Today I discovered something incredibly stupid - my friend hashes user passwords with sha512 algorithm without a salt. I immediately raised this issue to him but he said he wants to see anyone crack a single password in his database. I told him that without a hash his database is vulnerable to rainbow attack but he said no one had this large rainbow table for sha512 as each has is 64 hex characters long.

How do I convince him that he still needs to add salt? Does anyone know what the hash cracking rate of sha512 is? I could argue then that it would take this much or that much time to crack all 8 char passwords, etc.


3 Answers 3


How about you take his challenge? Go make a quick rainbow table of common passwords and run it over his database. You're bound to hit something (especially if he doesn't have a password policy). However, this may not work if he has a small database.

  • Why stop at 500? There are pre-existing rainbow tables with millions of passwords for all the common hash algorithms all over the net, there are online tools like crackstation.net or md5decrypt.net/Sha512 that prevent you needing to download any massive tables or spend any time generating them yourself. Commented Dec 15, 2017 at 0:28

Even if he was using a salt, it would still be a terrible plan. SHA-512 is a fast hash, so you don't need rainbow tables in order to find passwords, simply testing inputs along with the salt can be done at the rate of hundreds of millions to billions of candidate passwords tested per second.

What your friend should do, is read the answers to How to securely hash passwords? And then choose a proper password hashing mechanism like BCrypt or PBKDF2.


He may be technically correct, but it is still bad design.

His approach will mean that duplicate passwords will generate the same hash, which can reduce an attacker's cost (if he finds out a plain text password from one user and is also able to get the password hashes, he can see which accounts use the same password).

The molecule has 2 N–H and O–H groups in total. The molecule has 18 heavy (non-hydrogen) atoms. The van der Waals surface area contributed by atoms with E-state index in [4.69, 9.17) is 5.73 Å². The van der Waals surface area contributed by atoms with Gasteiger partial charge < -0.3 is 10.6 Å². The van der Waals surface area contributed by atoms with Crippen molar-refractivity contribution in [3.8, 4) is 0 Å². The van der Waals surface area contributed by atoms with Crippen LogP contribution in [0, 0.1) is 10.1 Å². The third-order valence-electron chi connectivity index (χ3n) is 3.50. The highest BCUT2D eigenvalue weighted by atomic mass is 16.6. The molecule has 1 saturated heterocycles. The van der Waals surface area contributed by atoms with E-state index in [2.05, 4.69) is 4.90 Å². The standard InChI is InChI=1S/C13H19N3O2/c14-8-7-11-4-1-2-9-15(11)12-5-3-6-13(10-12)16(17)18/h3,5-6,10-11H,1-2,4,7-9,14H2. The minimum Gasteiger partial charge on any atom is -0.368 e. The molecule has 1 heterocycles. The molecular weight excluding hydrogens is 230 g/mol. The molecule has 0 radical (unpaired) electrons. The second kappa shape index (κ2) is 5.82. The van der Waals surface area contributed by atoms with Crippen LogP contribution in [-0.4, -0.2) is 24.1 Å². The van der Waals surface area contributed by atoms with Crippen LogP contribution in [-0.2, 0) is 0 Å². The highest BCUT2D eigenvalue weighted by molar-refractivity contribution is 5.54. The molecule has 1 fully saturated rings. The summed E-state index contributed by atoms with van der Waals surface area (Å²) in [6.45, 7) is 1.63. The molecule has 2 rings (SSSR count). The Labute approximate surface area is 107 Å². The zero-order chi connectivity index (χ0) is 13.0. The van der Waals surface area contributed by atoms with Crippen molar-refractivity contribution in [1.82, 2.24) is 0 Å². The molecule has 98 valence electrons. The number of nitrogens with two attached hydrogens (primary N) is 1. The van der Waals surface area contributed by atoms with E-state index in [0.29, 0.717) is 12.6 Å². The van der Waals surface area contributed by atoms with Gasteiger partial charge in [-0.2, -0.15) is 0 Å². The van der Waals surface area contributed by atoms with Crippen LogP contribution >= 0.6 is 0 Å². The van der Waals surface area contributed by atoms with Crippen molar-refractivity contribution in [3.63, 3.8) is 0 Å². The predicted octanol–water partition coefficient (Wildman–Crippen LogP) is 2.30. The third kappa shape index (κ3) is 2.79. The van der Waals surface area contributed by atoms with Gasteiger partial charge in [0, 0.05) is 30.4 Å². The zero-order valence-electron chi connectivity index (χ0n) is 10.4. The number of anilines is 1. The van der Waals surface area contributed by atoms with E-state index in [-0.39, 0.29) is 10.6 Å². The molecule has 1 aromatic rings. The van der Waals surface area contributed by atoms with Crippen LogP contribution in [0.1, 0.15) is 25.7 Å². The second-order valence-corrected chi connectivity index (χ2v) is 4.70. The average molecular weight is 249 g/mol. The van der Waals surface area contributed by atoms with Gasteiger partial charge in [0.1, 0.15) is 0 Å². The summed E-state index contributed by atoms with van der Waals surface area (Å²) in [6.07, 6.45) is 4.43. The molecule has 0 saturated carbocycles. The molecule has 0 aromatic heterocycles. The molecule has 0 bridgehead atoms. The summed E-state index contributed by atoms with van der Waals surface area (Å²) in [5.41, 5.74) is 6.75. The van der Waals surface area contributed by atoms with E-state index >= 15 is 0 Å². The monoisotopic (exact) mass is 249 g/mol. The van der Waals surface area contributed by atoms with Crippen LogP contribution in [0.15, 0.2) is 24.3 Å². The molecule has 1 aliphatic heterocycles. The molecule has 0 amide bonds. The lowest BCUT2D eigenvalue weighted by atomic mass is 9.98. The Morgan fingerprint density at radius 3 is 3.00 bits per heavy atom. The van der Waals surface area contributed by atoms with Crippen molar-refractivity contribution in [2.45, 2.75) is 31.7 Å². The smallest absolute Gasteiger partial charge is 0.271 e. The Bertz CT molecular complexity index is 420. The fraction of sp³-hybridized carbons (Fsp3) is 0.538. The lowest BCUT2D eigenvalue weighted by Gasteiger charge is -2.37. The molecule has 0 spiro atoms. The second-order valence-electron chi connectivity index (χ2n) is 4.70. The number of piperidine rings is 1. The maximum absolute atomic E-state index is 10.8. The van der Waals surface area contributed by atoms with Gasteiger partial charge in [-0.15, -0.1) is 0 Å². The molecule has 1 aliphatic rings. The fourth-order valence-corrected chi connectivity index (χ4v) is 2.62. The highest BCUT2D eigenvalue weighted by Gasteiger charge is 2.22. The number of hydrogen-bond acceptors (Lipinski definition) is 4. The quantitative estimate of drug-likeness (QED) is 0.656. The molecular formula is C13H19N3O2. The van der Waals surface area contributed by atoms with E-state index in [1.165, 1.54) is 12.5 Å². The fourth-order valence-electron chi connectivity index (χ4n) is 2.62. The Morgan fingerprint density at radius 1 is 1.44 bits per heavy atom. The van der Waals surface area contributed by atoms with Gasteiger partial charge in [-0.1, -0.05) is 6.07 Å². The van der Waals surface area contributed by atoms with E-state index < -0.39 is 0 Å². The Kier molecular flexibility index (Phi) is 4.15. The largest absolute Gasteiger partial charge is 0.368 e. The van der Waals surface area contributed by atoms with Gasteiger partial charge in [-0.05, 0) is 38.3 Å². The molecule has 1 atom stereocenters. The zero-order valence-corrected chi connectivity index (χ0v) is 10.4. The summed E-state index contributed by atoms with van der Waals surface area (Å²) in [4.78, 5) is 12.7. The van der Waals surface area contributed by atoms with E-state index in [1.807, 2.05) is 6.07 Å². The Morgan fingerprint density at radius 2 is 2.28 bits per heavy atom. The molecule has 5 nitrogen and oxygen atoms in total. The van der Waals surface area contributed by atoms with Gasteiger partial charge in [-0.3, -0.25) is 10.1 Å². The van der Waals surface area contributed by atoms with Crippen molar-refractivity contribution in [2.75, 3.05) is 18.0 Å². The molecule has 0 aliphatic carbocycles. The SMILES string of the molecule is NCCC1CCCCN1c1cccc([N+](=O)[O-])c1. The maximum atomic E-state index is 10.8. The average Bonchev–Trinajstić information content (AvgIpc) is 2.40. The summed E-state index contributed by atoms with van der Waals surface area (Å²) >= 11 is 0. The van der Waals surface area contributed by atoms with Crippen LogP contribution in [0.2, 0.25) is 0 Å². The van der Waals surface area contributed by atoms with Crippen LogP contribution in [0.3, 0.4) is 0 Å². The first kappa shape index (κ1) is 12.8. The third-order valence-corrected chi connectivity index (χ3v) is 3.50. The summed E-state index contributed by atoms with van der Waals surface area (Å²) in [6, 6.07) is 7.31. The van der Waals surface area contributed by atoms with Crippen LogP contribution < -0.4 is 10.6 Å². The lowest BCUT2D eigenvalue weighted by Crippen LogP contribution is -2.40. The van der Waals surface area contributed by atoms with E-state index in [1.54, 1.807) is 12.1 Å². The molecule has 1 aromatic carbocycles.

His approach is also dependent on the current state of the art of generating hashes. By adding a salt, he 'future-proofs' (I hate that term) his design.

  • 1
    This is the best answer, because it demonstrates an actual design weakness that the friend should understand. Actually cracking a password from a common password table would be more of an "ok, you got lucky and he really picked an obvious password, you didn't really crack the hash, you just guessed good" response.
    – Tom
    Commented Mar 6, 2017 at 14:11
  • 1
    "He may be technically correct, ..." - He is not correct. The number of entries in a rainbow table is determined by how many password strings you put in, not by the size of the hash output. The rainbow table doesn't need to store the full hash output, just enough to be able to do a quick lookup (~40 bits probably suffices), so the hash output size also doesn't affect rainbow table entry size. So when he states rainbow tables are infeasible due to sha512's size, he's wrong.
    – marcelm
    Commented Dec 15, 2017 at 9:33
  • @marcelm You will note that the entire thrust of my answer is to avoid the technical details of a rainbow table because that's not even close to the point and explaining those details will not "convince him" that he needs a salt.
    – schroeder
    Commented Dec 15, 2017 at 9:38

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